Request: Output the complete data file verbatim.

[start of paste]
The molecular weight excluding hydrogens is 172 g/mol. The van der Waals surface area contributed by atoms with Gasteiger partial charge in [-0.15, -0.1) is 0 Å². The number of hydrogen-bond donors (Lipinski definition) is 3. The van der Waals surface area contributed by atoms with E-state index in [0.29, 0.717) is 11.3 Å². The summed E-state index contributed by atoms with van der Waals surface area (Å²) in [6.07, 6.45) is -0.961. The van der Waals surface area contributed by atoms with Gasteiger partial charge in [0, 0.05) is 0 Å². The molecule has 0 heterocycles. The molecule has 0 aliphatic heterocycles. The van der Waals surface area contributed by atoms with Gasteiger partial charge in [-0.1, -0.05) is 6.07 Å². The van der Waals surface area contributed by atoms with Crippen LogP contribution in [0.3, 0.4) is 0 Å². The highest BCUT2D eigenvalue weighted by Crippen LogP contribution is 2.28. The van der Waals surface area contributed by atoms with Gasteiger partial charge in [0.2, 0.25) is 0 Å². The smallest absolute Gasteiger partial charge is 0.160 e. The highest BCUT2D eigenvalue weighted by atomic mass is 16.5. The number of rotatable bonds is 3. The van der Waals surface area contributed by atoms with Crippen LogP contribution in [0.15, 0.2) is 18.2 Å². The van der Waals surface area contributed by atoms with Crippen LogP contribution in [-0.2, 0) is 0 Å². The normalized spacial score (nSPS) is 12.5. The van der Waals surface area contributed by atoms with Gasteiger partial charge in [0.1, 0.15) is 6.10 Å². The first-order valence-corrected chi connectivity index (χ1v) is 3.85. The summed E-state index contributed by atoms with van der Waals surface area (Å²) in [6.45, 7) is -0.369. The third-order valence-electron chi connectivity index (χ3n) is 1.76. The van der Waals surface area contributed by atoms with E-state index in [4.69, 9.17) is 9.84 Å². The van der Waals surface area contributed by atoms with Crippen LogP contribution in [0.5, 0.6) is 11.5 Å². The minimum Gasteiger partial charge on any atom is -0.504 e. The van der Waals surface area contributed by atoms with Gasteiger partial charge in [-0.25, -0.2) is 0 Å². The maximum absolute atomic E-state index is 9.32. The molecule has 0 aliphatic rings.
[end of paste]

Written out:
The molecular weight excluding hydrogens is 172 g/mol. The van der Waals surface area contributed by atoms with Gasteiger partial charge in [-0.15, -0.1) is 0 Å². The number of hydrogen-bond donors (Lipinski definition) is 3. The van der Waals surface area contributed by atoms with E-state index in [0.29, 0.717) is 11.3 Å². The summed E-state index contributed by atoms with van der Waals surface area (Å²) in [6.07, 6.45) is -0.961. The van der Waals surface area contributed by atoms with Gasteiger partial charge in [0, 0.05) is 0 Å². The molecule has 0 heterocycles. The molecule has 0 aliphatic heterocycles. The van der Waals surface area contributed by atoms with Gasteiger partial charge in [-0.1, -0.05) is 6.07 Å². The van der Waals surface area contributed by atoms with Crippen LogP contribution in [0.3, 0.4) is 0 Å². The highest BCUT2D eigenvalue weighted by Crippen LogP contribution is 2.28. The van der Waals surface area contributed by atoms with Gasteiger partial charge in [0.2, 0.25) is 0 Å². The smallest absolute Gasteiger partial charge is 0.160 e. The highest BCUT2D eigenvalue weighted by atomic mass is 16.5. The number of rotatable bonds is 3. The van der Waals surface area contributed by atoms with Crippen LogP contribution in [0.15, 0.2) is 18.2 Å². The van der Waals surface area contributed by atoms with Crippen LogP contribution in [-0.2, 0) is 0 Å². The normalized spacial score (nSPS) is 12.5. The van der Waals surface area contributed by atoms with Gasteiger partial charge in [0.1, 0.15) is 6.10 Å². The first-order valence-corrected chi connectivity index (χ1v) is 3.85. The summed E-state index contributed by atoms with van der Waals surface area (Å²) in [6.45, 7) is -0.369. The third-order valence-electron chi connectivity index (χ3n) is 1.76. The van der Waals surface area contributed by atoms with E-state index in [4.69, 9.17) is 9.84 Å². The van der Waals surface area contributed by atoms with Crippen LogP contribution in [0.5, 0.6) is 11.5 Å². The minimum Gasteiger partial charge on any atom is -0.504 e. The van der Waals surface area contributed by atoms with Gasteiger partial charge in [-0.25, -0.2) is 0 Å². The maximum absolute atomic E-state index is 9.32. The molecule has 0 aliphatic rings.